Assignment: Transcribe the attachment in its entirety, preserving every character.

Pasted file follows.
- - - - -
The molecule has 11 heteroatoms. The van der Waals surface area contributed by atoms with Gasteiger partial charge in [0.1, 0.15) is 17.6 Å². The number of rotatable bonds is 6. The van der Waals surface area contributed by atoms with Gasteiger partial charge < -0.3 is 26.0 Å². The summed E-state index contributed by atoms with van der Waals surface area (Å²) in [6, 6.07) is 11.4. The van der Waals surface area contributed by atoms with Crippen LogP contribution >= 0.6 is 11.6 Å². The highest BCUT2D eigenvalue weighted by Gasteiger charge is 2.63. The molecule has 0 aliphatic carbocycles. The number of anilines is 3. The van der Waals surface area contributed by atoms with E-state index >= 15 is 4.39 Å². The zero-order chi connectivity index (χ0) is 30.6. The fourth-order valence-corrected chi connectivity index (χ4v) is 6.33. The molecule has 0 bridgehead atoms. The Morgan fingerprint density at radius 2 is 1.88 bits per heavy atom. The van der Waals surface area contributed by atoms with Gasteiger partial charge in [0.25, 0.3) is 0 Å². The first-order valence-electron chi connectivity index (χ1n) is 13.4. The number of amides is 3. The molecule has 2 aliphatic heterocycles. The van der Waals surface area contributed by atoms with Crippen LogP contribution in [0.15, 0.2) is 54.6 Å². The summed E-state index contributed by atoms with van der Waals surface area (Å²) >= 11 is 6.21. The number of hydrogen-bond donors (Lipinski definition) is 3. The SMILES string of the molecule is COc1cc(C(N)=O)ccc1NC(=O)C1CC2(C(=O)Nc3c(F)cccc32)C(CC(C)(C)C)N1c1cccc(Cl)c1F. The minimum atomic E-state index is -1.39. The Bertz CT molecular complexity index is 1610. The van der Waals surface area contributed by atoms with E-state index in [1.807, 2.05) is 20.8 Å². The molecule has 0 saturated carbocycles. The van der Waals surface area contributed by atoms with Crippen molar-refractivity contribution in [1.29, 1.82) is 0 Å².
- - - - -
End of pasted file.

The molecule has 11 heteroatoms. The van der Waals surface area contributed by atoms with Gasteiger partial charge in [0.1, 0.15) is 17.6 Å². The number of rotatable bonds is 6. The van der Waals surface area contributed by atoms with Gasteiger partial charge < -0.3 is 26.0 Å². The summed E-state index contributed by atoms with van der Waals surface area (Å²) in [6, 6.07) is 11.4. The van der Waals surface area contributed by atoms with Crippen LogP contribution >= 0.6 is 11.6 Å². The highest BCUT2D eigenvalue weighted by Gasteiger charge is 2.63. The molecule has 0 aliphatic carbocycles. The number of anilines is 3. The van der Waals surface area contributed by atoms with E-state index >= 15 is 4.39 Å². The zero-order chi connectivity index (χ0) is 30.6. The fourth-order valence-corrected chi connectivity index (χ4v) is 6.33. The molecule has 0 bridgehead atoms. The Morgan fingerprint density at radius 2 is 1.88 bits per heavy atom. The van der Waals surface area contributed by atoms with Gasteiger partial charge in [0.25, 0.3) is 0 Å². The first-order valence-electron chi connectivity index (χ1n) is 13.4. The number of amides is 3. The molecule has 2 aliphatic heterocycles. The van der Waals surface area contributed by atoms with Crippen LogP contribution in [0.15, 0.2) is 54.6 Å². The summed E-state index contributed by atoms with van der Waals surface area (Å²) >= 11 is 6.21. The number of hydrogen-bond donors (Lipinski definition) is 3. The SMILES string of the molecule is COc1cc(C(N)=O)ccc1NC(=O)C1CC2(C(=O)Nc3c(F)cccc32)C(CC(C)(C)C)N1c1cccc(Cl)c1F. The minimum atomic E-state index is -1.39. The Bertz CT molecular complexity index is 1610. The van der Waals surface area contributed by atoms with E-state index in [1.807, 2.05) is 20.8 Å². The molecule has 0 saturated carbocycles. The van der Waals surface area contributed by atoms with Crippen molar-refractivity contribution in [1.29, 1.82) is 0 Å².